Capacities of the True Self
We all have a greater capability for wholesome living than we have lived. The following list may give you some ideas for personal growth. If you already have all of these areas in relatively good shape, you are an unusual person!
1. To experience a wide range of feelings deeply
Accepting a wide range of feelings in proportion to the situation, not fearing the expression of feelings. (However, not letting guilt and disappointment run wild.) Not blocking expression and erecting barriers to feelings.
2. To expect appropriate entitlements
Expecting that life can be mastered and that good things can be achieved. Discovering the environmental factors that contribute to pleasurable living and acting accordingly.
3. To be assertive and to “self activate”
Identifying the things that comprise your individuality. Asserting them autonomously through wishes, dreams, and goals. Taking the steps necessary to protect and promote them.
4. To acknowledge self esteem.
Knowing when a problem or crisis has been resolved and recognize self reliance. Keeping a sense of worth “out front.” Asserting it when it is necessary to renew your belief that you can set and reach reasonable goals.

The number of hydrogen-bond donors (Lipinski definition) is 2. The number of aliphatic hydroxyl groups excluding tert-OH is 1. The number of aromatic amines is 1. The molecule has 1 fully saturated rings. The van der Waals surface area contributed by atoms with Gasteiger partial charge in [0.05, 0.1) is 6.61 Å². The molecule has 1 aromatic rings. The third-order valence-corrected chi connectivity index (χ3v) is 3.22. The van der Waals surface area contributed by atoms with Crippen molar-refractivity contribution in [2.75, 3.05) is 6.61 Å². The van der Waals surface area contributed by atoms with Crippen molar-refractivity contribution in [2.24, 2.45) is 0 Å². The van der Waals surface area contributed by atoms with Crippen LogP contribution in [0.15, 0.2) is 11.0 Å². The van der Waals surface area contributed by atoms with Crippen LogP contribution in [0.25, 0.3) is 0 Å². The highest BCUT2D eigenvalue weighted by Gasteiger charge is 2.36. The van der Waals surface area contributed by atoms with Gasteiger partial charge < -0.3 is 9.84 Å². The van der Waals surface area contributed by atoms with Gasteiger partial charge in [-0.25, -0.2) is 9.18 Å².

5. To soothe painful feelings
Not wallowing in misery but finding means to experience comfort and hope. Confronting distortions in thinking that lead to extreme feelings. Knowing that pain is not necessarily deserved, but simply is at times and can lead you somewhere you would not have gone otherwise.
6. To make and stick to commitments
Making personal commitments to relationships and career goals. Persisting in the face of obstacles, utilizing the support of others to assist you when needed.
7. To express creativity
Developing the ability to replace old, familiar patterns of living and problem solving with new and more successful ones. Devising ways to cope with loss or misfortune and improvise ways to achieve financial security. Expressing your passions and interests.
8. To experience intimacy
Expressing the real self fully in a close relationship. Not allowing fear of abandonment to prevent intimacy to emerge at the beginning of a new relationship. Sustaining intimacy through difficult times or when other goals must be pursued. Keeping healthy boundaries in relationships.
9. To accommodate and enjoy being alone
Being alone without feeling abandoned. The ability to find meaning in life comes from within, even if it ultimately involves others. When alone enjoying and being preoccupied with worthwhile pursuits. Not confusing feeling alone with the loneliness and despair that leads to depression. When feeling despair, confronting it rather than filling time with meaningless activity or dead ends.
10. To find the unified “self” that is you in the midst of all of your conflicting parts
Recognizing and sustaining an awareness of the inner core of feelings, perceptions, values and beliefs which persists and is the same as a person grows and develops, in good times and in bad times.
Adapted from: James F. Masterson, M. D. The Search for the Real Self, pp., 38 – 47.